5) How have you dealt with rejection within your writing career?
One of the best pieces of advice I’ve been given as a writer is that trying to get published is like dating–both parties involved can be amazing, but still not right for each other. So just because that zine or that agent or that publisher doesn’t snap up your piece, it doesn’t mean you aren’t a good writer or that your work isn’t good. Maybe they just took on another author that week who writes thrillers, and your very excellent novel would compete with that. Maybe they’ve read ten serial killer manuscripts in the last two weeks and can’t stand the thought of reading another one right now, no matter how good it is. Of course you should always be looking to improve your skills generally and your piece specifically, and you should always evaluate any feedback you’re lucky enough to get very carefully. But often times the fit just isn’t right, plain and simple, and there’s nothing to be done about it. So I take a few hours to binge watch a favorite show or go for a walk, then I consider feedback, make changes if needed, and get right back to sending out more submissions/queries.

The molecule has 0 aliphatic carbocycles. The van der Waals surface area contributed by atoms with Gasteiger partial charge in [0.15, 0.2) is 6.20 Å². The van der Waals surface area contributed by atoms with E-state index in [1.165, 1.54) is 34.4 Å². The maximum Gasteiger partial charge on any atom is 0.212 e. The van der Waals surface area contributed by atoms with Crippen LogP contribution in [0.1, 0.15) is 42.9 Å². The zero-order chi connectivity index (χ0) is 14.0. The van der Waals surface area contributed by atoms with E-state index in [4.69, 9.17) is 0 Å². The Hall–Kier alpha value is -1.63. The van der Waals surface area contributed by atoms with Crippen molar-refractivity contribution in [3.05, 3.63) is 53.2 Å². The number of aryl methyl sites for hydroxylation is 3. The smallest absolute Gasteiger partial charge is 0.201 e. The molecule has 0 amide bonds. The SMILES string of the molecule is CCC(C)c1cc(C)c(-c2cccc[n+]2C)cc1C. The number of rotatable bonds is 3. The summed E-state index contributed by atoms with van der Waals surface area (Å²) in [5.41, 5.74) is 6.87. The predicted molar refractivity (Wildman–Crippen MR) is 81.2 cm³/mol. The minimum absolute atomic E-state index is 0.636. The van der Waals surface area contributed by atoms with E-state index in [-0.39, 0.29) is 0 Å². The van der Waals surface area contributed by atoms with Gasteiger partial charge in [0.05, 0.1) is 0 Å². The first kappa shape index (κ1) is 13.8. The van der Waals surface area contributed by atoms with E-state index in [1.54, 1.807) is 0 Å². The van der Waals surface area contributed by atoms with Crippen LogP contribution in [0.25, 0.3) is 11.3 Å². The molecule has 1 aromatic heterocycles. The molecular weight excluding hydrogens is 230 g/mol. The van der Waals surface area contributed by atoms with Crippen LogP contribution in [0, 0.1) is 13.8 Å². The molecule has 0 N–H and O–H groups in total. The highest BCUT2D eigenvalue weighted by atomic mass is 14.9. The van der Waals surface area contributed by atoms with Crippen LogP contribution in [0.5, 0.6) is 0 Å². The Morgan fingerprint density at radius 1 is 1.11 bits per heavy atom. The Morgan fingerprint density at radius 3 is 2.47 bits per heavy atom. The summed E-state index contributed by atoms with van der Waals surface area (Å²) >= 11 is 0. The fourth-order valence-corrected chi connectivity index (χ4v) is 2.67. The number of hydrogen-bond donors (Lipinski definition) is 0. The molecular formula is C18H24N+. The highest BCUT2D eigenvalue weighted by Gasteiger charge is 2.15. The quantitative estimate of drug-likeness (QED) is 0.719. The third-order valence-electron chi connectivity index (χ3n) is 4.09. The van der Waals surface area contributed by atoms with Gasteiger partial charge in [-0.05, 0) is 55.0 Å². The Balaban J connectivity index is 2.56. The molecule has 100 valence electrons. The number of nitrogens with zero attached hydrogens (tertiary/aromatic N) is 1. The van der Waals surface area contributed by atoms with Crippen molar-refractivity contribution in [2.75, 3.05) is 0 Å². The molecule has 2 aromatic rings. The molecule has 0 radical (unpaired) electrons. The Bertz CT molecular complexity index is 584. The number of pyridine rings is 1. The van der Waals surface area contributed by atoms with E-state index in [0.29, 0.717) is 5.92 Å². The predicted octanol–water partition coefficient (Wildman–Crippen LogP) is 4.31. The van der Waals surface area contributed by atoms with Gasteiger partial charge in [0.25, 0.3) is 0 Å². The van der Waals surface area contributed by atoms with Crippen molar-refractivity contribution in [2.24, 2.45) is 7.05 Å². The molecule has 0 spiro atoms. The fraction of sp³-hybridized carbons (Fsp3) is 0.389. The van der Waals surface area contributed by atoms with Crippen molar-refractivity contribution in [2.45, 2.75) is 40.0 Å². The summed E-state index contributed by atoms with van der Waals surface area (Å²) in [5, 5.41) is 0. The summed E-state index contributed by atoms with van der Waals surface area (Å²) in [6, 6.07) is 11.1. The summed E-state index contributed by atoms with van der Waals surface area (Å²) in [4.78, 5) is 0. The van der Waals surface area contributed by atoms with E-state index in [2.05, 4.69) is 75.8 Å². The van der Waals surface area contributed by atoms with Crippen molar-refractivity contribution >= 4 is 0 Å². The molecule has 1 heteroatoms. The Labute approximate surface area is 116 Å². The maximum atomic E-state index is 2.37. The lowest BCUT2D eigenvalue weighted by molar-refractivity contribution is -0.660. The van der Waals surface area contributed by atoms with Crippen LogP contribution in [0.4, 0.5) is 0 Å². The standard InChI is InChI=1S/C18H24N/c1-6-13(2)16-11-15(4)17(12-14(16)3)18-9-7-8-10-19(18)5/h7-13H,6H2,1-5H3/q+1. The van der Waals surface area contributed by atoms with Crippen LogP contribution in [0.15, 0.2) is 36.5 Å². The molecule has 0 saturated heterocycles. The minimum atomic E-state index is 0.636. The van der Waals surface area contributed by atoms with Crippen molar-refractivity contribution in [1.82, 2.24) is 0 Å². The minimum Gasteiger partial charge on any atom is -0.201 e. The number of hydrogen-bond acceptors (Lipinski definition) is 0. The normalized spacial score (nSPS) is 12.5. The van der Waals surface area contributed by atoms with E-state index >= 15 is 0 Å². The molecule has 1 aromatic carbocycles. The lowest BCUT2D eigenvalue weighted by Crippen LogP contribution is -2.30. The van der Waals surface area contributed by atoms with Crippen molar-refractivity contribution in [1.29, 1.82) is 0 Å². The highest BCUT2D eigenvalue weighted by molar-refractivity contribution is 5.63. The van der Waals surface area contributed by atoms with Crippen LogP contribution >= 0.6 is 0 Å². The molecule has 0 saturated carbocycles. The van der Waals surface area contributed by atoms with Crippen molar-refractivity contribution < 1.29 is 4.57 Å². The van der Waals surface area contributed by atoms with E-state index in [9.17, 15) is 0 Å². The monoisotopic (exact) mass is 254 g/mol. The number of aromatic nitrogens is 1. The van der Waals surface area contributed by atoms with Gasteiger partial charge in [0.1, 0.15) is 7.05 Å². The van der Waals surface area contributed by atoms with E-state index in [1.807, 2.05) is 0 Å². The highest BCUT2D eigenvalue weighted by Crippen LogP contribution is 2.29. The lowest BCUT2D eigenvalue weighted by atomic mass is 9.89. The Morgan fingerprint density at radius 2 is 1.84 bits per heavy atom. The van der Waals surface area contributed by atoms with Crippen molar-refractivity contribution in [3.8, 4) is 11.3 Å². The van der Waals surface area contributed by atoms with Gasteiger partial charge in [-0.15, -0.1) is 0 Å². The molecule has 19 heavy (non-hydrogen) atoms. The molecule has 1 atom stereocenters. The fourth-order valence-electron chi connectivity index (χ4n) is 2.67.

6) Do you have a schedule for when you write? Do you outline your novels? How long does it generally take you to finish a novel?
I do have a schedule, although parts of it are flexible. During the day I schedule writing in around other adulting I have to do, so I write every day, but not always at exactly the same time. But at night…I’m a night owl, so without fail you’ll find me putting in several hours each evening.
I do outline my novels, but not as extensively as many writers do. Before I begin I usually have 10-20 plot points I know will form the skeleton of the novel, and I know who my characters are, what my setting is, and I’ve done my basic research. After I start writing, other plot points fall out of that naturally, and I’ll often realize there are additional topics I need to research as that happens.
How long it takes me to finish a novel varies on the novel, and on what you consider ‘finished’. I can finish a first draft in about two months, but it’s not something I’d ever let anybody read (not even my husband). Usually at least 2-3 rounds of revision follow that.
7) Do you believe that there is ever a point in life where it’s too late for an aspiring writer to become successful in this industry? Do you feel a late start would hinder their chances?